Showing papers in "Annals of Library and Information Studies in 2020"
TL;DR: The purpose is to present library OPAC as a communication genre in its mutability based on the idea of OPAC development as a transition to subsequent OPAC generations.
Abstract: The purpose is to present library OPAC as a communication genre in its mutability. The paper is based on the idea of OPAC development as a transition to subsequent OPAC generations. Every generation, in the light of genre theory, can be treated as a subgenre with its own communication purpose. As such, it is subject to transformations caused by information technology development. OPAC development is described as an electronic genre transition process, which allows for distinguishing eight OPAC subgenre generations. They were distinguished based on socio-historical development of the genre system and were described according to Shepherd and Watters1 genre development model. These subgenres are then subjected to genres analysis revealing their basic characteristics (purpose, form and functionality).
TL;DR: Understanding research productivity is a quintessential need for performance evaluations in the realm of evaluative scientometrics, as well as establishing benchmarks in research evaluation and implementing all-factor productivity.
Abstract: The combination of a variety of inputs (both tangible and intangible) enables the numerous outputs in varying degrees to realize the research productivity. To select appropriate metrics and translate into the practical situation through empirical design is a cumbersome task. A single indicator cannot work well in different situations, but selecting the 'most suitable' one from dozens of indicators is very confusing. Nevertheless, establishing benchmarks in research evaluation and implementing all-factor productivity is almost impossible. Understanding research productivity is, therefore, a quintessential need for performance evaluations in the realm of evaluative scientometrics. Many enterprises evaluate the research performance with little understanding of the dynamics of research and its counterparts. Evaluative scientometrics endorses the measures that emerge during the decision-making process through relevant metrics and indicators expressing the organizational dynamics. Evaluation processes governed by counting, weighting, normalizing, and then comparing seem trustworthy.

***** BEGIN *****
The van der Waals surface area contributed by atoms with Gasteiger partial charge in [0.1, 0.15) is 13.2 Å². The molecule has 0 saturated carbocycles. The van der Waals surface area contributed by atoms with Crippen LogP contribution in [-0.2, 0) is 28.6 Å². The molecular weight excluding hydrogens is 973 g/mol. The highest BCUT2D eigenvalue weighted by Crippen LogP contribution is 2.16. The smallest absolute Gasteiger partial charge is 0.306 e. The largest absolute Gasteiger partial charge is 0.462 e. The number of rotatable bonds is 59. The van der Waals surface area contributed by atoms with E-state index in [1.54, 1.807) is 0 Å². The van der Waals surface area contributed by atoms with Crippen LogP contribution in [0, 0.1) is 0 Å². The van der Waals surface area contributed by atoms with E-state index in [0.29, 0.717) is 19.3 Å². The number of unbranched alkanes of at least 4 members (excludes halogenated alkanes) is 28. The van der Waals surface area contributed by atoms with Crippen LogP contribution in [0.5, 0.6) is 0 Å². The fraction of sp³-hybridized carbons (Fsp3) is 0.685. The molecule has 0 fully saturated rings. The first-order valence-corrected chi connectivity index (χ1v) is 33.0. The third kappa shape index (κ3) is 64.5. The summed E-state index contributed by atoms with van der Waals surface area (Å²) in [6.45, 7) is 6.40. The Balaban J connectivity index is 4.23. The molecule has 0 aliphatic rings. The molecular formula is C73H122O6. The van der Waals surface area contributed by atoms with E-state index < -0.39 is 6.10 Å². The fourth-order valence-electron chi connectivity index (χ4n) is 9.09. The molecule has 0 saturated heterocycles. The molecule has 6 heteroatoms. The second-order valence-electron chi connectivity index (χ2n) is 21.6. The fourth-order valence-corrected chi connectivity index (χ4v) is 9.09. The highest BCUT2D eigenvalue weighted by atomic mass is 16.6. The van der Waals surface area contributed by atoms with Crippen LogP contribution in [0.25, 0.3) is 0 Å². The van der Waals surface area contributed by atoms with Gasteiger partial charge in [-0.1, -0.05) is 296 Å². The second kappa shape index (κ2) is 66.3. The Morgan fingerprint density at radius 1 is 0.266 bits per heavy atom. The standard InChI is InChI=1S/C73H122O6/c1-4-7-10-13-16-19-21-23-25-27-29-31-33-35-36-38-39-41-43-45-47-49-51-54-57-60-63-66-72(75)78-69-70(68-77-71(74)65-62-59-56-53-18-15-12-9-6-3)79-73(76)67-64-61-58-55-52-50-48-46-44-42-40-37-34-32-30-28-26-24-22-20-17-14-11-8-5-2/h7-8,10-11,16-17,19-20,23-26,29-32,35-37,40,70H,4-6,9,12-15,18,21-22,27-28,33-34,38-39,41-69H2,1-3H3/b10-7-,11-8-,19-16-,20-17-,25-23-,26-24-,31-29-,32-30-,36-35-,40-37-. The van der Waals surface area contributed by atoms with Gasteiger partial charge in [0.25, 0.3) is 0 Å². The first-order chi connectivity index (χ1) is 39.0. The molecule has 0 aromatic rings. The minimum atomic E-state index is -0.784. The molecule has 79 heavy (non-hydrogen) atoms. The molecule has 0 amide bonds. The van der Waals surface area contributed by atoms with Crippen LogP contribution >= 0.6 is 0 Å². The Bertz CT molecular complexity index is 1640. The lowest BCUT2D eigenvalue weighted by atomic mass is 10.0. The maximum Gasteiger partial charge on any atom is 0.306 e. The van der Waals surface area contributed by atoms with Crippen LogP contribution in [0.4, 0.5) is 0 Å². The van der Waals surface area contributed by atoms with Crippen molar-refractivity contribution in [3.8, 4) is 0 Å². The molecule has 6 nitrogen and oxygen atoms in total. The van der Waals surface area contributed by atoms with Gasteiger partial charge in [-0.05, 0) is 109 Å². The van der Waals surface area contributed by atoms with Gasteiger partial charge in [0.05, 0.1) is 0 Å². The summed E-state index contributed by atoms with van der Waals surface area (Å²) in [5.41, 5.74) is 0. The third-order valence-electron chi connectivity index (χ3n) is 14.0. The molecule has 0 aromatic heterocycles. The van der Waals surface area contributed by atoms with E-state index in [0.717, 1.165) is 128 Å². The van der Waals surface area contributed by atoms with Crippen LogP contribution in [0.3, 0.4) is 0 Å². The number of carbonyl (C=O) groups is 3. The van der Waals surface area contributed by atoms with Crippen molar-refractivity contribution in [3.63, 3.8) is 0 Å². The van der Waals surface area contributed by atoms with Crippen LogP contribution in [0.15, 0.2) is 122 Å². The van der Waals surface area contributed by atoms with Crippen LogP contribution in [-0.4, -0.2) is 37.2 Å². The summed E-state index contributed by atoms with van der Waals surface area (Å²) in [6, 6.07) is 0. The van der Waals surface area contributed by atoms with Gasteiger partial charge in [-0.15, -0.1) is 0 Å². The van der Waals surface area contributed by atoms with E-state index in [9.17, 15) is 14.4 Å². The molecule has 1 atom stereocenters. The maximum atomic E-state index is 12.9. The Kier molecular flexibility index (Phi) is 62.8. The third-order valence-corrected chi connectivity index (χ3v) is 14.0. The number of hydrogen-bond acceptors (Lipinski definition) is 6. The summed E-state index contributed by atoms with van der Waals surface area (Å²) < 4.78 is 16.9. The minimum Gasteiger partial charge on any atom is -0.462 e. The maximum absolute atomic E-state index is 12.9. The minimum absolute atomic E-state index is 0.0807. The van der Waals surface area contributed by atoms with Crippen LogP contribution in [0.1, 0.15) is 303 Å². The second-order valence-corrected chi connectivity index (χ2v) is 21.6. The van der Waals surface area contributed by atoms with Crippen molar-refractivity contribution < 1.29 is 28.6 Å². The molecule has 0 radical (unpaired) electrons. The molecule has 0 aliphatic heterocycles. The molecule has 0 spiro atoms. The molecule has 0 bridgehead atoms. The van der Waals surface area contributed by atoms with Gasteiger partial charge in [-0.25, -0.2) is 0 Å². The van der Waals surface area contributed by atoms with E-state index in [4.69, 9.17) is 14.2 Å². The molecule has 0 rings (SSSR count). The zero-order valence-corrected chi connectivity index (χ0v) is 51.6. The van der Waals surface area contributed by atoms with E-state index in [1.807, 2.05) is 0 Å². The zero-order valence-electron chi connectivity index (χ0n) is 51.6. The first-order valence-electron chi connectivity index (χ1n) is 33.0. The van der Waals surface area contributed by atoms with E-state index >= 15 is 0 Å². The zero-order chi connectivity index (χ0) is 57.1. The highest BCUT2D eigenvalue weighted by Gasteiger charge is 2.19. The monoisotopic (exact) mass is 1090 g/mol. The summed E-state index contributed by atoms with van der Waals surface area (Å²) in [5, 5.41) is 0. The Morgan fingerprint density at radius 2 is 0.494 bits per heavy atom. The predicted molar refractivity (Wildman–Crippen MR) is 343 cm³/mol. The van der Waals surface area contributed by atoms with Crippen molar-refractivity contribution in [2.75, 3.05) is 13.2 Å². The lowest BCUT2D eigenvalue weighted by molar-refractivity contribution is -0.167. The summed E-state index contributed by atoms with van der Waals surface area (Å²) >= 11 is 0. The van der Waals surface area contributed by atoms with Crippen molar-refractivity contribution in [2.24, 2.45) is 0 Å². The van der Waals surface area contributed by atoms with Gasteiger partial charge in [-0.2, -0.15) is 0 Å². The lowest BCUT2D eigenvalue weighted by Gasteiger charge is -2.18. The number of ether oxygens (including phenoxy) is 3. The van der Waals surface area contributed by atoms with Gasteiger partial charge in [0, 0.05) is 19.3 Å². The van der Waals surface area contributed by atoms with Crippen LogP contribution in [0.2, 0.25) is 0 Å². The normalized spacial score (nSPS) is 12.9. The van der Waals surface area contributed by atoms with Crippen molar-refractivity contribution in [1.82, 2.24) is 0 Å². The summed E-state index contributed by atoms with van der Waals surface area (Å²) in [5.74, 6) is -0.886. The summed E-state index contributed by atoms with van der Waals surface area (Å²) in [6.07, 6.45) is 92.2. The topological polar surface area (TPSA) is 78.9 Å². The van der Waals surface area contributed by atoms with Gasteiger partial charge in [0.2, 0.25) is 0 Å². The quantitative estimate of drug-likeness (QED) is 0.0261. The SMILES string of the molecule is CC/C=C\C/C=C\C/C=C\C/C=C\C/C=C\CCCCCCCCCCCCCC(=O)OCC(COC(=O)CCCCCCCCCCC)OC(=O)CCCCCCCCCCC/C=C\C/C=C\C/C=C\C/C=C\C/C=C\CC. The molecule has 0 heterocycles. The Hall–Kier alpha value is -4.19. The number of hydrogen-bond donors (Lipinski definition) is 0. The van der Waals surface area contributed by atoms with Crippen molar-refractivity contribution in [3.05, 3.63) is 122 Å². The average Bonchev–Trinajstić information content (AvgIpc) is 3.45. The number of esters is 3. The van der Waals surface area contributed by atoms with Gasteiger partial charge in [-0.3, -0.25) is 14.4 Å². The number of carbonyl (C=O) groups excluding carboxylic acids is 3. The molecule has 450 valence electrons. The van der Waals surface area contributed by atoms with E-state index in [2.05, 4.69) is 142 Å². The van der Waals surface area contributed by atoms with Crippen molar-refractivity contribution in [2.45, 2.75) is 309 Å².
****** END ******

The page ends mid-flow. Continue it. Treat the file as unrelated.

Abstract: The study was carried out to investigate the accuracy of references in the fourteen Ph.D. theses in Library and Information Science (LIS) submitted to Banasthali Vidyapith, Rajasthan, India. One thousand seven hundred and twenty-one (1721) journal references were checked thoroughly dividing them into seven bibliographic elements, i.e. name of the author(s), article title, journal title, year, volume number, issue number, and pages (both first and last page). These components were checked from the original journal articles. Results show that 22.08% (380) references in LIS theses had no errors, while 77.92% (1341) references contained errors. In 1341 faulty references, a sum of 2869 errors was observed, out of which 1231 were major and 1638 were minor errors. The reference accuracy rate for LIS theses ranged from 0% to 42.77%. The average number of errors in references was 1.67. The research findings indicate that citation instruction in Pre-PhD. Programme is strongly required to promote better citation behaviour.